Since most examples of complexity analysis I've seen involve functions that return either nothing (e.g. in-place sort) or a single value (e.g. computation, lookup), I haven't been able to figure this out just by reading examples.

If a function returns a new list, should the space complexity analysis of the function include the space required for the output? There seem to be clear reasons to want to exclude the input from the analysis, but it's less clear if the output should be excluded. Does the architecture of the system matter (e.g. multi-tape turing machine vs modern RAM-based computer)?

Consider the example functions below. They all use O(1) auxiliary space but different output space (relative to the input space), so the overall space complexity changes based on whether or not you include the output space.

generate a new list from a single int input:

int[] random1(int count) {
    Random rand = new Random();
    int[] output = new int[count];
    for (int i = 0; i < count; i++) {
        output[i] = rand.Next();
    return output;

Output space: O(2^n)

generate a new list from a list input:

int[] random2(int[] input) {
    Random rand = new Random();
    int[] output = new int[input.Length];
    for (int i = 0; i < input.Length; i++) {
        output[i] = input[i] + rand.Next();
    return output;

Size of output: O(n)

modify the input list in place

int[] random3(int[] input) {
    Random rand = new Random();
    for (int i = 0; i < input.Length; i++) {
        input[i] = input[i] + rand.Next();
    return input;

Size of output: O(1)

| cite | improve this question | | | | |
  • $\begingroup$ Why is the first one O(2^n)? You generate a count-sized array, so it seems to me that it is just as linear as your second example. The fact that n is represented by an int instead of the size of an array is not relevant to describe the amount of memory your algorithm allocates. $\endgroup$ – andresp Dec 11 '19 at 22:04
  • $\begingroup$ @andresp N is in terms of bits. If the input is a single 64-bit number, the output could be as many as 2^64 numbers, each of which is 64-bits long. $\endgroup$ – Kevin Kibler Dec 12 '19 at 0:13
  • $\begingroup$ I guess that's correct if you use N as the number of bits, but it is not representative of the problem your algorithm solves. And if you want to follow that logic, in that case the int[] input in your second example is also either 32 bits or 64 bits as that is the size of the memory pointer being passed into your function. $\endgroup$ – andresp Dec 12 '19 at 0:45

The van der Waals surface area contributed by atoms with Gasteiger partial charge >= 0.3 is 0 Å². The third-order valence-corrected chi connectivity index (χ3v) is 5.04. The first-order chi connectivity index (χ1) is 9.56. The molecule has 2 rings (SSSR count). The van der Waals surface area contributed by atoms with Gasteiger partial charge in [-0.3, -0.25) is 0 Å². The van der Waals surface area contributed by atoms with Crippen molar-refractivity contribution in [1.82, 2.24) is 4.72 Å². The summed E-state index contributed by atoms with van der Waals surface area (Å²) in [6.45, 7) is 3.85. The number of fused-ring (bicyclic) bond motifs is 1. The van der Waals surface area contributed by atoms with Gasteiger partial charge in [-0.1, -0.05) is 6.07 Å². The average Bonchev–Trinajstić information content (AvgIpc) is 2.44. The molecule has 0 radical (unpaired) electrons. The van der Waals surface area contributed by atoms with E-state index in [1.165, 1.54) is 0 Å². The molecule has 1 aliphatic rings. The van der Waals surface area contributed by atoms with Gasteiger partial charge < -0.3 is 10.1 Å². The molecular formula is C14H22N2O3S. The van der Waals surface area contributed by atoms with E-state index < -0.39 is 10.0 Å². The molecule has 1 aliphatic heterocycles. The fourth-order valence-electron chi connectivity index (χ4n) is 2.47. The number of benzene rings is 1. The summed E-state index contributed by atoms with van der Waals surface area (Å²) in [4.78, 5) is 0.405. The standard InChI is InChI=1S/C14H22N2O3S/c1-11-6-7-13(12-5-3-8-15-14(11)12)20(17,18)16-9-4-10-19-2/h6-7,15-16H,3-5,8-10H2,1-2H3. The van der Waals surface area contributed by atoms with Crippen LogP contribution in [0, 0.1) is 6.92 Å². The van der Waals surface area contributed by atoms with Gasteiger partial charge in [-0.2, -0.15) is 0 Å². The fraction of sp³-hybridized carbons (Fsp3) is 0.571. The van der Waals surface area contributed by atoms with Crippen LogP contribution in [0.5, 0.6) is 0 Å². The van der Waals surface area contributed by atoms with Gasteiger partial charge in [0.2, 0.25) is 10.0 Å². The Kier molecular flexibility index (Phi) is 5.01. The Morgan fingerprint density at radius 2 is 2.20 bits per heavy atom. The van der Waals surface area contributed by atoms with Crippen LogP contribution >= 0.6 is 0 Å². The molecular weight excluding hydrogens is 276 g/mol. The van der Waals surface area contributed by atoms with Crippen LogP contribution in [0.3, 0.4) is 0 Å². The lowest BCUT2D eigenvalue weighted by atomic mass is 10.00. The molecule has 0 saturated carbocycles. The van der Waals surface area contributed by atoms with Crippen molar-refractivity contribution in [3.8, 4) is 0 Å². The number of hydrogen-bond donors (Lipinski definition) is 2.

Typically, we consider space complexity in terms of Turing machines with:

  • one read-only input tape
  • one write-only output tape
  • however many read-write working tapes you want.

The space usage is the number of cells used on the working tapes, so input and output space typically aren't counted. (See, e.g., Section 2.5 of Papadimitriou.)

Obviously, we don't want to count input space since, then, every algorithm would have to use linear space. Likewise, we don't want to count output space as that stops us from distinguishing between problems that are hard simply because the output is big (e.g., given an integer $n$, write the list $1, 2, \dots, n$) and problems that are hard because even computing a single output is hard (e.g., output a list of all $3$-colourings of the input graph).

On the other hand, not all authors do this. Sipser defines space usage as just the number of tape cells read by an ordinary Turing machine (Section 8) and the says, more or less, "Oops but that doesn't let us consider any kind of sublinear space, so we'd better redefine it not to include the input" (Section 8.4; he's only considering decision problems, so there's no output to worry about).

I'm not a fan of the redefinition approach but, either way, we need to exclude the input and output if we want to talk about any kind of sublinear space bound.

C.H. Papadimitriou, Computational Complexity. Addison–Wesley, 1992.
M.  Sipser, Introduction to the Theory of Computation (3rd edition). Cengage Learning, 2013.

| cite | improve this answer | | | | |
  • $\begingroup$ I think a more common space complexity analysis focus on the amount of memory allocated by the algorithm, rather than if it is used as output or not. If you discard output space you wouldn't be able to distinguish between example 2 and 3 here, i.e. from your perspective, in-place would be the same as making a complete copy of the input just as long as it was returned as output. $\endgroup$ – andresp Dec 11 '19 at 22:08
  • 1
    $\begingroup$ @andresp No, the usual way of formally analyzing space complexity is exactly as I've stated it. $\endgroup$ – David Richerby Dec 11 '19 at 23:32
  • $\begingroup$ According to en.wikipedia.org/wiki/Space_complexity "It is the memory required by an algorithm to execute a program and produce output." $\endgroup$ – andresp Dec 12 '19 at 0:38
  • 1
    $\begingroup$ @andresp Please don't take the one-sentence summary at the top of a Wikipedia article as a formal definition. That part of the article is just trying to give a very broad idea of roughly what a term means, at the level of saying that a cat is "a small carnivorous mammal." You can't conclude from that statement that a dog is a cat, despite the fact that dogs are also small, carnivorous and mammals. $\endgroup$ – David Richerby Dec 12 '19 at 9:45
  • $\begingroup$ I didn't say it is the formal definition, I said it is the most common one. $\endgroup$ – andresp Dec 12 '19 at 11:46

Your Answer

By clicking “Post Your Answer”, you agree to our terms of service, privacy policy and cookie policy

Not the answer you're looking for? Browse other questions tagged or ask your own question.